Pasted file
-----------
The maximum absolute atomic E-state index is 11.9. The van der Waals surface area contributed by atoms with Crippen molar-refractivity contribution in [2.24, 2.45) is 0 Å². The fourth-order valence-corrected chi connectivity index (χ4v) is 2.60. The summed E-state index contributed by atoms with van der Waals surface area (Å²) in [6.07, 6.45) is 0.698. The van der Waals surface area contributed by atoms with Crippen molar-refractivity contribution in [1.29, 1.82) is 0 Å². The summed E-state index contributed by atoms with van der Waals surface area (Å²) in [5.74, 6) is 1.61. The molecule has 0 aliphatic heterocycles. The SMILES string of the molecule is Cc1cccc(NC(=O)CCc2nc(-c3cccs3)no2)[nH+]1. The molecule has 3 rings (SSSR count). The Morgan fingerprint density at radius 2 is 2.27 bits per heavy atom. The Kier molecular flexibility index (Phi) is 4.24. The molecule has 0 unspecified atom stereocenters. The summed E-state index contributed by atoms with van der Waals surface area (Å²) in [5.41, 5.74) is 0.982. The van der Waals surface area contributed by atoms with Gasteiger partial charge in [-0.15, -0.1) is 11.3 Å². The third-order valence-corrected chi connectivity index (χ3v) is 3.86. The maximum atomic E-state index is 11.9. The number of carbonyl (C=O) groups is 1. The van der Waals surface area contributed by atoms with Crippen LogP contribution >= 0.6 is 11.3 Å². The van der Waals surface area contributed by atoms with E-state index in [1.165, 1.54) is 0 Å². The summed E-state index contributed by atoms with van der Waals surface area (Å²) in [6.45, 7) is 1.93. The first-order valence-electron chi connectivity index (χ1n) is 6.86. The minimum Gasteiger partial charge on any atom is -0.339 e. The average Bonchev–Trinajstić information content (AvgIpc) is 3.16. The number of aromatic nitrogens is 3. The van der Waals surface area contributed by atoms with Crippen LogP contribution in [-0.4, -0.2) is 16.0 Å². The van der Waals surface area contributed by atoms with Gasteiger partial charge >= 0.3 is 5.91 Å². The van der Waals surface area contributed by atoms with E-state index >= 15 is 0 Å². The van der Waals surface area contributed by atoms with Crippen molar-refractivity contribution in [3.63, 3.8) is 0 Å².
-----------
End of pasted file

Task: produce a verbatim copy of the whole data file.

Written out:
The maximum absolute atomic E-state index is 11.9. The van der Waals surface area contributed by atoms with Crippen molar-refractivity contribution in [2.24, 2.45) is 0 Å². The fourth-order valence-corrected chi connectivity index (χ4v) is 2.60. The summed E-state index contributed by atoms with van der Waals surface area (Å²) in [6.07, 6.45) is 0.698. The van der Waals surface area contributed by atoms with Crippen molar-refractivity contribution in [1.29, 1.82) is 0 Å². The summed E-state index contributed by atoms with van der Waals surface area (Å²) in [5.74, 6) is 1.61. The molecule has 0 aliphatic heterocycles. The SMILES string of the molecule is Cc1cccc(NC(=O)CCc2nc(-c3cccs3)no2)[nH+]1. The molecule has 3 rings (SSSR count). The Morgan fingerprint density at radius 2 is 2.27 bits per heavy atom. The Kier molecular flexibility index (Phi) is 4.24. The molecule has 0 unspecified atom stereocenters. The summed E-state index contributed by atoms with van der Waals surface area (Å²) in [5.41, 5.74) is 0.982. The van der Waals surface area contributed by atoms with Gasteiger partial charge in [-0.15, -0.1) is 11.3 Å². The third-order valence-corrected chi connectivity index (χ3v) is 3.86. The maximum atomic E-state index is 11.9. The number of carbonyl (C=O) groups is 1. The van der Waals surface area contributed by atoms with Crippen LogP contribution >= 0.6 is 11.3 Å². The van der Waals surface area contributed by atoms with E-state index in [1.165, 1.54) is 0 Å². The summed E-state index contributed by atoms with van der Waals surface area (Å²) in [6.45, 7) is 1.93. The first-order valence-electron chi connectivity index (χ1n) is 6.86. The minimum Gasteiger partial charge on any atom is -0.339 e. The average Bonchev–Trinajstić information content (AvgIpc) is 3.16. The number of aromatic nitrogens is 3. The van der Waals surface area contributed by atoms with Crippen LogP contribution in [-0.4, -0.2) is 16.0 Å². The van der Waals surface area contributed by atoms with Gasteiger partial charge >= 0.3 is 5.91 Å². The van der Waals surface area contributed by atoms with E-state index >= 15 is 0 Å². The van der Waals surface area contributed by atoms with Crippen molar-refractivity contribution in [3.63, 3.8) is 0 Å².